In a bid to bolster its move from the office to the living room, Microsoft today said it would unveil two new hardware devices for PC entertainment.
Microsoft Hardware has developed a three-in-one control center for a Windows XP-based Media Center PC with remote, keyboard and mouse capabilities in one device designed exclusively for the living room.
For digital camera owners, Microsoft is also introducing a mouse, keyboard and digital image software suite designed to act as a virtual darkroom.
“We create hardware for how and where people use their PC,” said Tom Gibbons, general manager of the Hardware Group at Microsoft. “With this in mind, we designed two new devices to enhance the digital entertainment activities people are now enjoying, such as playing movies on their Media Center and editing digital photos.”
Microsoft said its Remote Keyboard for Windows XP Media Center Edition enables greater interaction and control of a Media Center PC compared with a regular remote. This three-in-one device allows users to turn up the volume, type a message, or point and click with the fully integrated remote, keyboard and mouse capabilities.
Matt Rosoff, lead analyst for the Consumer Products & Services division of Directions on Microsoft, told TechNewsWorld that a keyboard designed to work with Media Center PC is an important part of the company’s overall support for the hardware.
“Microsoft is doing a lot of things across the company to support the idea of the Media Center PC,” Rosoff said. “People want to be able to type instant messages and you can’t do that as easily with a remote control as you can with a keyboard. That’s the need that’s being served here.”
Cut, Crop, Click
Meanwhile, Microsoft’s Wireless Optical Desktop 5000 includes a wireless keyboard, mouse and photo editing software that allows users to access, edit and share digital photos on a PC.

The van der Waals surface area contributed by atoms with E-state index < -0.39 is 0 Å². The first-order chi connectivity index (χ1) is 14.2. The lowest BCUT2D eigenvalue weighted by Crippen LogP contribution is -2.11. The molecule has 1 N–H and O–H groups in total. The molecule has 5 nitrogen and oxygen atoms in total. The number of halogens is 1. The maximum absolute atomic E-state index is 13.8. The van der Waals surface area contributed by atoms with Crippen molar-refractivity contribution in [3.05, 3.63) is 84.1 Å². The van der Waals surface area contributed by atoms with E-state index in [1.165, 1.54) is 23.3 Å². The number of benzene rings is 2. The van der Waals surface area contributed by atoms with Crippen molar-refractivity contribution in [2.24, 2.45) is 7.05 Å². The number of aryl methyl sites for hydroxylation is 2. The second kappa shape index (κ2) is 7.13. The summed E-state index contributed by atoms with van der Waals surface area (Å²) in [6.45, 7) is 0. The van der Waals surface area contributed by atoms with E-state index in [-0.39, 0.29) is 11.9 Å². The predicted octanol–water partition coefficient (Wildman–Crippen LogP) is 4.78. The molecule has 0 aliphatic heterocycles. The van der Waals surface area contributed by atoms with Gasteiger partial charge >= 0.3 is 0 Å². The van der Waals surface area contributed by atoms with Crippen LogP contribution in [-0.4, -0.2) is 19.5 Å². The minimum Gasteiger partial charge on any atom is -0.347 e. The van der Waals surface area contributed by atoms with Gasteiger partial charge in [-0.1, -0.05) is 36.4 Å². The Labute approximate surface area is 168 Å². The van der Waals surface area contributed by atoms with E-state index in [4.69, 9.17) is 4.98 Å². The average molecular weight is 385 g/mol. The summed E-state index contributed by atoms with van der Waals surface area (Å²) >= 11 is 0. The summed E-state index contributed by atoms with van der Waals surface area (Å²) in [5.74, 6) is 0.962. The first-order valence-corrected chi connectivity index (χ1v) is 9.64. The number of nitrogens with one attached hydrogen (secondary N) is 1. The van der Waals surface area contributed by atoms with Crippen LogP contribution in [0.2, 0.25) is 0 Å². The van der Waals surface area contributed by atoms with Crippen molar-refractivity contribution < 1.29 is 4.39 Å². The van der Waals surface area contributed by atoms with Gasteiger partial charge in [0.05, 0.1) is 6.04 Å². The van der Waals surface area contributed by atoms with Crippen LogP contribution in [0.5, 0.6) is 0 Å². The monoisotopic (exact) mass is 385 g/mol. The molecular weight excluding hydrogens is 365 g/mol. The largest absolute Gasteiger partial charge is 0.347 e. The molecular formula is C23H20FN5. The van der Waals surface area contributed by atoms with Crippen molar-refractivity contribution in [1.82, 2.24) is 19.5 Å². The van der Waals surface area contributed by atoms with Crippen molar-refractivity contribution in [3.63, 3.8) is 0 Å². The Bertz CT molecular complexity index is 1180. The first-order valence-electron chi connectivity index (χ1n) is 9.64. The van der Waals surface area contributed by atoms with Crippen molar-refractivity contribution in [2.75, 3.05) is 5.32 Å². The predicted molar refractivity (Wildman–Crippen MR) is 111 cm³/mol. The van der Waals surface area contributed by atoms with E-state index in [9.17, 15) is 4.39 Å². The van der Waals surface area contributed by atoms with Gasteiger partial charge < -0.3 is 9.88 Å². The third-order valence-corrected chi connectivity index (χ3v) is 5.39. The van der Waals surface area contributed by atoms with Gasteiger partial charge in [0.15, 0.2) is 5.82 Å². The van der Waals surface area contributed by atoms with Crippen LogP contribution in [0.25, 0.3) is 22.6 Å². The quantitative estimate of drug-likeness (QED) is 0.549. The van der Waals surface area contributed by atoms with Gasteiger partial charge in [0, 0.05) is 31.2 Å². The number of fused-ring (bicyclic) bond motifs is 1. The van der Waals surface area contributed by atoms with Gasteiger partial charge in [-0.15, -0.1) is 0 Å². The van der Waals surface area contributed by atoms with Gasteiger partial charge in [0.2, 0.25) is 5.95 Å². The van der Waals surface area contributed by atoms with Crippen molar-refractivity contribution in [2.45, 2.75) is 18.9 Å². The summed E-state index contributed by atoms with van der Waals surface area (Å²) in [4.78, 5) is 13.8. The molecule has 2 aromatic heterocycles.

The keyboard comes equipped with PhotoCenter, featuring one-touch access to most-used photo-editing functions and Zoom Slider to zoom into and out of photos.
The wireless optical mouse is designed to compliment the keyboard with its new Magnifier tool, which enlarges any section of the screen for easier viewing and editing. With the inclusion of new Digital Image Standard 2006 software, this integrated hardware and software solution delivers tools needed to customize photos while reducing the number of editing steps.
The products will launch in September with prices set at US$104.95.
Embracing the Digital Revolution
Rosoff said Microsoft rolled out its Media Center PC slowly, but predicts this hardware will become more ubiquitous in the next five years. In fact, he said it’s entirely possible that the Media Center will be a higher profile standard in the next version of Windows as opposed to a special purpose operating system.
“The last big [computer adoption] wave was the Internet and e-mail. Now you have people with four- and five-year-old PCs,” Rosoff said. “What’s the next scenario that’s going to get consumers to upgrade? Microsoft is betting heavily on audio and video and pictures.”